When you have spent as many years travelling as I have, (10 years and 65 countries), you find yourself sleeping in some very weird places. If you want to survive long-term on the road, learning to sleep anywhere is crucial! I have slept in planes, trains, buses, cars, tents, bathtubs and on picnic tables, park benches, beaches, mountain tops and cement floors. You name it, and I have probably slept there.
One very hot and muggy summer evening, my family and I were taking a packed overnight train from southern Italy to Rome. It was the end of the summer vacation time and everyone was heading north. Our little train cabin was packed and I was very hot and very sleepy. So I arranged our luggage in the open rack above our heads so it was flat. Climbed up, took off my belt and attached myself to the wall and promptly fell asleep. Where there’s a will, there’s a way!
On another trip to Rome with my family, I had just finished a trip to Africa and I wasn’t feeling that great. So while my family toured the Roman Coliseum, I found a little nook in the ruins and got twenty minutes sleep. Sometimes a short nap can make such a huge difference!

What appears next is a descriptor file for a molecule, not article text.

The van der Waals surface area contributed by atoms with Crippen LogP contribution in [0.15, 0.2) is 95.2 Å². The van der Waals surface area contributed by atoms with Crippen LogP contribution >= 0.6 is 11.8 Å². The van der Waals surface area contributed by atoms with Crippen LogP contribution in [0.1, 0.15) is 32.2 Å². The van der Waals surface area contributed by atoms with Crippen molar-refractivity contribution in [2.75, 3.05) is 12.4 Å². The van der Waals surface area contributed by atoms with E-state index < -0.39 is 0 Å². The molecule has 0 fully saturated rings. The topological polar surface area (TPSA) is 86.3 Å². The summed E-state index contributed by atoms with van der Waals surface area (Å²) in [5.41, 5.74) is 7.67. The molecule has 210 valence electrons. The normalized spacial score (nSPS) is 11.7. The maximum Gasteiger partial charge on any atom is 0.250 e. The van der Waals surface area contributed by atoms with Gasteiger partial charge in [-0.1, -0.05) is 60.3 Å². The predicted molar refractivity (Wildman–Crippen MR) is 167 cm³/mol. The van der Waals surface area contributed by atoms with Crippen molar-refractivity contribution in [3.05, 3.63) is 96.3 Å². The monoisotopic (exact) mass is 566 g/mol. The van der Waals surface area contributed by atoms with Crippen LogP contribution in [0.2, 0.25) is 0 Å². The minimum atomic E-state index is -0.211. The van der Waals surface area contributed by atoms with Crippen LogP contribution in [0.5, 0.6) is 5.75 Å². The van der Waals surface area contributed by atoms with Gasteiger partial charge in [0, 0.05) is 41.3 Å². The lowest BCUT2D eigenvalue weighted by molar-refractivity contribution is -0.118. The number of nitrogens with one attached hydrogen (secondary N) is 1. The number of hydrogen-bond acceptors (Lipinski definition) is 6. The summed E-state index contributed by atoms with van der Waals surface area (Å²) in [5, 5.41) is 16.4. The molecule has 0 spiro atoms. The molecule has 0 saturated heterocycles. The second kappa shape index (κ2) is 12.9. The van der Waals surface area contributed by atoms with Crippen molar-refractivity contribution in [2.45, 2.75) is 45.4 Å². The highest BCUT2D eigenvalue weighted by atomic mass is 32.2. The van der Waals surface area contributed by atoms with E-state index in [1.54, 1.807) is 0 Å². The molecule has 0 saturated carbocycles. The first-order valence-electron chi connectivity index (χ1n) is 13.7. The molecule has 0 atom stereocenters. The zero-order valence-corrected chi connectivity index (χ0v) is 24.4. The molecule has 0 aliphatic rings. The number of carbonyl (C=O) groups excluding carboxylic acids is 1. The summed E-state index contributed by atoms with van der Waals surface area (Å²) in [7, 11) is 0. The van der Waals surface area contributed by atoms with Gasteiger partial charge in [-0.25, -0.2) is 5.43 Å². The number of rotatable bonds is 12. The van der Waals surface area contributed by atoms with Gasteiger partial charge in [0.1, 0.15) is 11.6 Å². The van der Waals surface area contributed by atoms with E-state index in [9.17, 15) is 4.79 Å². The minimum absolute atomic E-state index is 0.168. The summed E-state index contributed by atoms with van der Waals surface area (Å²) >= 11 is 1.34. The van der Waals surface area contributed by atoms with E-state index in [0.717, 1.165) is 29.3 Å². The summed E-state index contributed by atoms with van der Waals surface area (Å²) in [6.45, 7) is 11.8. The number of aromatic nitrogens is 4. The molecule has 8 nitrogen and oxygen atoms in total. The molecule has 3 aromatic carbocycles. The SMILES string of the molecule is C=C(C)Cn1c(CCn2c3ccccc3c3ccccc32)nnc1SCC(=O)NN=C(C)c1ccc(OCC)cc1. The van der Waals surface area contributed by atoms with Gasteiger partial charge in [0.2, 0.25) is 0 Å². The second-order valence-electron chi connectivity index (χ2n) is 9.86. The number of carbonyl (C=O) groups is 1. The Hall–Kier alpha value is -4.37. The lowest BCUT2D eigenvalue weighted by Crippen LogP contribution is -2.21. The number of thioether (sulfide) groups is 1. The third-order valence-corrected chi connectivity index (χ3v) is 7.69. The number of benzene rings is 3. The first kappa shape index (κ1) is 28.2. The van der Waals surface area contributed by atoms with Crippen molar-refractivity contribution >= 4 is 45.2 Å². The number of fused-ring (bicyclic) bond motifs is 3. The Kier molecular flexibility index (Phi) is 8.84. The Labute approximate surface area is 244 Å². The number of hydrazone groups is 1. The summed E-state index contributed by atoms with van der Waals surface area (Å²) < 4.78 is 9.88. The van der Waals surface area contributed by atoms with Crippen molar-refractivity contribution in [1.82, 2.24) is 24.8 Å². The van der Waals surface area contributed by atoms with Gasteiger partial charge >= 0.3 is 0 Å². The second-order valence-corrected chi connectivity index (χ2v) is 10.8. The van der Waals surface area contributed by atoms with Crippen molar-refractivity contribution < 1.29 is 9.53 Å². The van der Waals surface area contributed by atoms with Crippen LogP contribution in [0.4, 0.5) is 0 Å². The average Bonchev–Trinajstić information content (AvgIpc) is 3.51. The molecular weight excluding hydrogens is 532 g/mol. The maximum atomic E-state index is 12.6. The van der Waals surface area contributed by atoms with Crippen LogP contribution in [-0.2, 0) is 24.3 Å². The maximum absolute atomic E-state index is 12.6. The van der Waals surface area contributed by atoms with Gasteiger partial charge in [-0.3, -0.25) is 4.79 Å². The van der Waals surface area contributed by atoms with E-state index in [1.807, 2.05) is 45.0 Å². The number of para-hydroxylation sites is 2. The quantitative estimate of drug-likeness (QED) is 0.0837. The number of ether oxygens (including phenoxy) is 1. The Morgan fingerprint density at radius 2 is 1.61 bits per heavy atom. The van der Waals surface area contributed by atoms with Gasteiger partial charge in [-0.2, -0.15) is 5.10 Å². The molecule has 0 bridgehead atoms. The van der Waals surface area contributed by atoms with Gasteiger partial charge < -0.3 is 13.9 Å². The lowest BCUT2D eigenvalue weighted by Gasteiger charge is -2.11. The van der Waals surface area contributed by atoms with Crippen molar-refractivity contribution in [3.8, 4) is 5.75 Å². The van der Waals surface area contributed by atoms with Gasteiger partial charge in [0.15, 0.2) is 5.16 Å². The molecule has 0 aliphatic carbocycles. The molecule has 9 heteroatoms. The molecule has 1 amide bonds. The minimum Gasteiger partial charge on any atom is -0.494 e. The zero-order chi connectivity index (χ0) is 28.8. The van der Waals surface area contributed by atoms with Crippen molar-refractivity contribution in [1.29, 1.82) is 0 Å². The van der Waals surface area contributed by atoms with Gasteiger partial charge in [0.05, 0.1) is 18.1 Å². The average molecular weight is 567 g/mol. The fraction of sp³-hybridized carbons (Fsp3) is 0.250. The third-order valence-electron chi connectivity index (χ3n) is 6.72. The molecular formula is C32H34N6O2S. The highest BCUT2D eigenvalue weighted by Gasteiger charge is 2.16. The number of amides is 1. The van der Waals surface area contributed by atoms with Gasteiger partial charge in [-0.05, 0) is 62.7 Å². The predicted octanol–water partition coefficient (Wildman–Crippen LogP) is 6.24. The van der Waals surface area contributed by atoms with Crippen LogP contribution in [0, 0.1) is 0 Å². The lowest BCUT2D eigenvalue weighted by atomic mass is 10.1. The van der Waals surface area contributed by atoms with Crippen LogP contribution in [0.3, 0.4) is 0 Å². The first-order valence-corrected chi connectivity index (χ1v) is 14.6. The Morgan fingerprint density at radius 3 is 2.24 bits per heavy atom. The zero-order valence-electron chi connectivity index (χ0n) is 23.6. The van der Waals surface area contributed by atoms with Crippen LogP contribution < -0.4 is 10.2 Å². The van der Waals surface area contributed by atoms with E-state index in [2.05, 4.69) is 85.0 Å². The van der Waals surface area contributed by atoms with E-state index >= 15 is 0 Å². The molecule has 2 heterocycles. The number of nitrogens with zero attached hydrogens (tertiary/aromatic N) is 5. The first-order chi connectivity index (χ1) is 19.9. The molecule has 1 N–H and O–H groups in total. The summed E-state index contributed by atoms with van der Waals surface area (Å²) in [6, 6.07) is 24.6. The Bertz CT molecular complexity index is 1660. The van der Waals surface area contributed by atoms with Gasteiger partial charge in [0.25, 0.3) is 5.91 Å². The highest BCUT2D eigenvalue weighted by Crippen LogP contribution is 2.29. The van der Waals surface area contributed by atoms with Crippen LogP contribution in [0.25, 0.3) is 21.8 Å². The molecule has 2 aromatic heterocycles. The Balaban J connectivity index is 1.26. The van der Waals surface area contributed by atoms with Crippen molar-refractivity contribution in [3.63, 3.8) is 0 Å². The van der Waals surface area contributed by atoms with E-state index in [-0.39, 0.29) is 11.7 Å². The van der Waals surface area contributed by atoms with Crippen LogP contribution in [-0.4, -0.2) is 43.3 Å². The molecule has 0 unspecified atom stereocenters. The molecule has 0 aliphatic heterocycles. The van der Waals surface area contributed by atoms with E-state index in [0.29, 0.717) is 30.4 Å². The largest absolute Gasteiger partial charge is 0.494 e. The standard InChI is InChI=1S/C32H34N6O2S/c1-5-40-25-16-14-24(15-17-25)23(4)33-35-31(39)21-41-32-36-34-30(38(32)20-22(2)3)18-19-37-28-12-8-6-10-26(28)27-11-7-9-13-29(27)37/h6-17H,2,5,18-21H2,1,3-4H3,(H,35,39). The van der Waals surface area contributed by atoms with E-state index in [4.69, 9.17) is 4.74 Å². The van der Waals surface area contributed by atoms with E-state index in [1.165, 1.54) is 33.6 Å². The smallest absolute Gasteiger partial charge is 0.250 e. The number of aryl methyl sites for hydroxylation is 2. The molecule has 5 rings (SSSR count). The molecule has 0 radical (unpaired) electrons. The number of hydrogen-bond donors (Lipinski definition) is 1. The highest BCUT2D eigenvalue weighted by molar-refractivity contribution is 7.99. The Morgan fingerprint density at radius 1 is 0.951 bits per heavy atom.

Another time, the music group that I was playing with had just spent a month touring across Indonesia. We had to do a 1200 km trip overnight trip on bumpy, dusty roads back to Jakarta in an old orange school bus to catch our next fight to the Philippines. School bus seats are definitely not great to sleep on! I ended up clearing a space in the metal luggage rack above my head. I climbed up into that cramped space with my nose almost touching the ceiling and proceeded to sleep. Did I mention that I can pretty much sleep anywhere?
One of the tougher areas to conquer was jet-lag. There were some years when I made up to twenty-five trips per year to Europe and other corners of the world. The schedule was usually one week working in Europe and one week at home in Vancouver. That was a nine-hour time change difference. I was struggling with my shifting sleep patterns until a friend gave me some great advice.
He advised me to go to my doctor’s and get a subscription for sleeping pills. My habit became to take a pill while I was eating my first meal on the flight to Europe and sleep seven hours before we arrived. Then I would take pills for the first two to three nights in Europe to get adapted to that time zone.
On the way home, I would try to stay up for the whole flight and take a pill when I got home so I could sleep that first night. It wasn’t a perfect system but it made the constant time changes bearable. Jet-lag is tough! Just a word of caution though, pills can be addictive. Learn to wean yourself quickly from them and have your doctor check on you regularly.
Travelling for a living is not always as glamorous as it seems. But, it can be fun and exhilarating if you can somehow catch up on your sleep! 🙂
Question: What great travel advice has helped you deal with challenges of sleeping on the road?
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